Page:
Tiger Global Management, the New York-based investment powerhouse, is raising a new $ 3.75 billion venture fund called Tiger Private Investment Partners XIV, which is slated to close in March, according to a recent letter to its investors.
Despite its title – partners may be superstitious – the fund is Tiger Global’s thirteenth venture fund, and it follows the company’s twelfth venture fund, which closed exactly a year ago and also has $ 3.75 billion in capital commitments Has.
A company spokesman declined to comment this morning on the letter or Tiger Global’s broader fundraising strategy.
It’s a lot of capital to target even in the midst of a sea of huge new venture vehicles. New Enterprise Associates closed its newest fund for $ 3.6 billion last year. Lightspeed Venture Partners announced $ 4 billion in three funds shortly thereafter. Andreessen Horowitz, the youngest of the three companies, announced in November that it had closed two funds totaling $ 4.5 billion.
At the same time, Tiger Global apparently has a strong argument to introduce potential limited partners. In the past year alone, numerous portfolio companies went public or were taken over.
Yatsen Holding, the nearly five-year-old parent company of China-based cosmetics giant Perfect Diary, went public in November and is now valued at $ 14 billion. (Tiger Global’s involvement didn’t deserve a mention in the company’s regulatory filings.)
Tiger Global also tacitly invested in cloud-based data warehousing company Snowflake, and while it wasn’t big enough to be included in the company’s S-1, even a tiny ownership stake would be valuable as Snowflake is now on Estimated $ 85 billion.
Tiger Global backed Root Insurance, a nearly six-year insurance company based in Columbus, Ohio that went public in November and currently has a market cap of $ 5.3 billion. Tiger owned 10.3%, which went into the offer.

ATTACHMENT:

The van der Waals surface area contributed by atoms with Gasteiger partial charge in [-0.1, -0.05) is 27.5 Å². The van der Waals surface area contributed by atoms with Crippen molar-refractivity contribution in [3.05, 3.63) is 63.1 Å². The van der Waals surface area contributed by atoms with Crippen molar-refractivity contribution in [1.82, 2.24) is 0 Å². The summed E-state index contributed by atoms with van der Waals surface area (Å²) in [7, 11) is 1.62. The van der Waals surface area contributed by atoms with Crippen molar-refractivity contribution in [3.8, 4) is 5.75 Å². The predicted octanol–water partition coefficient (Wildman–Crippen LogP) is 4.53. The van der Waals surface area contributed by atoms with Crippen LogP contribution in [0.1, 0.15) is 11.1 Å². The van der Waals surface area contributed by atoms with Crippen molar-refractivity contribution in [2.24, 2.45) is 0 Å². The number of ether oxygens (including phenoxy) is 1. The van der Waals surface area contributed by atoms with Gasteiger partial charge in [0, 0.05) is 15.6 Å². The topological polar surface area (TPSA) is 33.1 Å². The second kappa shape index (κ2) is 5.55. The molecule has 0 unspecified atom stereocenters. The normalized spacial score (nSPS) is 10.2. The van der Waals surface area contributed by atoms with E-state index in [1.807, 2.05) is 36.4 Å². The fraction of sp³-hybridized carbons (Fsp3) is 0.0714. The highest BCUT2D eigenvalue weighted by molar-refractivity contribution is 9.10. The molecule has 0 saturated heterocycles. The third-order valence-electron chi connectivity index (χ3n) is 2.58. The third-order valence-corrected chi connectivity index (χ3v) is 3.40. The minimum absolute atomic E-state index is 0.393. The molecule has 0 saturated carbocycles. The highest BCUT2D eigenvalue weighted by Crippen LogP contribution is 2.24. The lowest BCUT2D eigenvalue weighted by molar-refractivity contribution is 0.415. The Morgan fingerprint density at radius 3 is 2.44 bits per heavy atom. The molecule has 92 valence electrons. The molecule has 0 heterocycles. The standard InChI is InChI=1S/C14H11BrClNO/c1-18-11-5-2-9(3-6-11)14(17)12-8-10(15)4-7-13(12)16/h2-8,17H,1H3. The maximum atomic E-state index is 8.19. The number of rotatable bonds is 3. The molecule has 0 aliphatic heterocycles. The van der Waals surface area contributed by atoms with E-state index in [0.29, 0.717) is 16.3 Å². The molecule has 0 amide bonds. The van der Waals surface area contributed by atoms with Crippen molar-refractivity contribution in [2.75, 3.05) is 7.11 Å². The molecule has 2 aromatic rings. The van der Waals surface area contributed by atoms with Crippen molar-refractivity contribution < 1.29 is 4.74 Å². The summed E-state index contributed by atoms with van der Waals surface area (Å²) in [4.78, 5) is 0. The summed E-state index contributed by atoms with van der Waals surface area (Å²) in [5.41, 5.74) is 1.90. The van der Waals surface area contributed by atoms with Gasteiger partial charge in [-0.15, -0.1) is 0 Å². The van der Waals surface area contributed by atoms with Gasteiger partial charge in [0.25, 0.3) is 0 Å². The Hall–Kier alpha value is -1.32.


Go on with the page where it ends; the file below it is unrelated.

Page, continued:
The story goes on
As for mergers and acquisitions, Tiger Global saw at least three of its companies swallowed up by larger tech companies in 2020, including selling all of Postmates’ shares to Uber for $ 2.65 billion; the sale of $ 7 billion in cash and stock of Credit Karma to Intuit; and the sale of Kustomer, which focused on customer service platforms and chatbots, to Facebook for $ 1 billion.
Tiger Global, with roots in hedge fund management, launched its private equity business in 2003, led by Chase Coleman, who previously worked for Tiger Management for hedge fund pioneer Julian Robertson; and Scott Shleifer, who joined the company in 2002 after three years with the Blackstone Group. Lee Fixel, who was supposed to be an important contributor to the business, joined in 2006.
Shleifer focused on China, Fixel focused on India and the rest of the company’s support team (which now employs 22 investment professionals) helped find business in Brazil and Russia before it began to look more aggressively on opportunities in the US focus
Each investment decision was ultimately made by each of the three. Fixel left the company in 2019 to start his own investment firm Addition. Now Shleifer and Coleman are the sole decision makers in the company.